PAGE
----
Vaccine Preventable Diseases and Vaccination Coverage in Australia, 2003 to 2005

Introduction

Disclaimer: This is the fourth report on vaccine preventable disease and vaccination coverage in Australia, and is produced by the National Centre for Immunisation Research and Surveillance of Vaccine Preventable Diseases and the Australian Institute of Health and Welfare on behalf of the Australian Government Department of Health and Ageing published as a supplement to the Communicable Diseases Intelligence journal Volume 31, June 2007.

Page last updated: 20 July 2007

This is the fourth national report on the morbidity and mortality from vaccine preventable diseases (VPDs) and vaccination coverage in Australia. The first (1993 to 1998) was published in 2000, the second (1999 to 2000) in 2002 and the third (2001 to 2002) in 2004.1–3 The progressive decline in the incidence of all the childhood VPDs continues, with the possible exceptions of pertussis and mumps where notifications have increased although this is not reflected in hospitalisations. Most striking has been the 99.75% decline in the numbers of deaths from these diseases since the prevaccination era, despite the Australian population increasing almost threefold (Table 2), and the close associations of declines in individual disease mortality with the introduction of specific vaccination programs.4 Deaths due to pertussis in infants too young to be vaccinated remain an important challenge.

The past fifteen years has seen the introduction of a number of major surveillance and vaccination initiatives in Australia:

  • a national disease notification system (NNDSS) in 1991;
  • the Australian Childhood Immunisation Register (ACIR) in 1996;5
  • the Seven Point Plan in 1997 (this included the Measles Control Campaign in the later part of 1998);6
  • the General Practice Immunisation Initiative in 1998;
  • implementation of new national notifiable diseases definitions, daily data updates to NNDSS and on-line data publication in 2004; and
  • new vaccination programs for children (against hepatitis B, Haemophilus influenzae type b, meningococcal C disease, pneumococcal disease, varicella-zoster virus), the elderly (influenza and pneumococcal disease) and Indigenous people (influenza, pneumococcal disease, hepatitis A).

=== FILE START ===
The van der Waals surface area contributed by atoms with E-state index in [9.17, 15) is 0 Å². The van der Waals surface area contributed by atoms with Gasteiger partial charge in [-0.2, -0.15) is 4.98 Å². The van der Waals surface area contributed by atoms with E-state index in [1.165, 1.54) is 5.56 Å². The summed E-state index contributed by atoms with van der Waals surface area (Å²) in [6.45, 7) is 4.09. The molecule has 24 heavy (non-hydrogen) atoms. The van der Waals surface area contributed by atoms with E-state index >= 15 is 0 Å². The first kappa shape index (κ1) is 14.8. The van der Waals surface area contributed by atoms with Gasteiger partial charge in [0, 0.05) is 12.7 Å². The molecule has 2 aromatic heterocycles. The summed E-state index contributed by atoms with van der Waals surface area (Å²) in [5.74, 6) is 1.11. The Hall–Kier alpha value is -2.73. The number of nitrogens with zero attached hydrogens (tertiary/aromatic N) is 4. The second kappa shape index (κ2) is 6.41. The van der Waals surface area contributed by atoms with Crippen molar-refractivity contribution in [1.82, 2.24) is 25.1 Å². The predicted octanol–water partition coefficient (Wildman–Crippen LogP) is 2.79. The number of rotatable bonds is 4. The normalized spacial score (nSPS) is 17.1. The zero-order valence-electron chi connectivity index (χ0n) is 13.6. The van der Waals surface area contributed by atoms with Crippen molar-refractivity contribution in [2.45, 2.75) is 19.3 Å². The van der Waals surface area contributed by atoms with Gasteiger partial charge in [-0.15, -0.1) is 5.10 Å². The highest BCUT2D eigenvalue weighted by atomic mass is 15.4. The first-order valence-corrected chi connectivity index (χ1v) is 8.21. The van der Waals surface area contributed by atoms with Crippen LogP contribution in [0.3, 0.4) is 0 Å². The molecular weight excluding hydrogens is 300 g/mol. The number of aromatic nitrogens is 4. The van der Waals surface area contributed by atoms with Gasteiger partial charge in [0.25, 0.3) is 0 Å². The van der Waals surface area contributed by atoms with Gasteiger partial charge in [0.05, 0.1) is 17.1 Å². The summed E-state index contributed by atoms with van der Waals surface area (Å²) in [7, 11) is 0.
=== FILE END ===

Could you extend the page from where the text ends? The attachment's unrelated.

Although specific enhanced evaluations are important, much can be learned from examining routinely collected data, especially for trends over time. This fourth report uses similar methods to the first three, bringing together data sources available at the national level relevant to VPDs and vaccination (deaths, notifications, hospitalisations and vaccination coverage) for all age groups. The diseases covered in this report include those for which vaccines were funded nationally for children during the review period (diphtheria, Haemophilus influenzae type b (Hib) disease, hepatitis B, invasive pneumococcal disease, measles, meningococcal C disease, mumps, pertussis, poliomyelitis, rubella, tetanus and varicella), those for which vaccines were available but only funded or recommended for specific risk groups (hepatitis A, influenza and Q fever) and for rotavirus, for which new vaccines became available in 2006. The report does not cover some other diseases which are at least partially preventable by vaccination, such as tuberculosis, on which reports can be found elsewhere.7–9

This and the previous three reports, all from the National Centre for Immunisation Research and Surveillance (NCIRS), provide evidence of the impact of changes in vaccination policy over the past fifteen years, as detailed in Appendix 4. These reports provide baselines against which further initiatives can be evaluated.

Table 2. Number of deaths from diseases commonly vaccinated against, by decade, Australia 1926 to 1995 and 1996 to 2004*

Period
Diphtheria Pertussis Tetanus Poliomyelitis Measles Population estimate
(yearly average)
1926–1935
4,073
2,808
879
430
1,102
6,600,000
1936–1945
2,791
1,693
655
618
822
7,200,000
1946–1955
624
429
625
1,013
495
8,600,000
1956–1965
44
58
280
123
210
11,000,000
1966–1975
11
22
82
2
146
13,750,000
1976–1985
2
14
31
2
62
14,900,000
1986–1995
2
9
21
0
32
17,300,000
1996–2004
0
17
6
0
0
19,200,000
  Indicates decade in which community vaccination started for the disease.

* Sources: Feery B. One hundred years of vaccination. Public Health Bulletin 1997;8:61–63; Feery B. Impact of immunisation on disease patterns in Australia. Medical Journal of Australia 1981;2:172–176. Deaths recorded for 1966–1975 and 1996–2004 updated with data provided by AIHW Mortality Database.

† Excludes deaths from subacute sclerosing panencephalitis.

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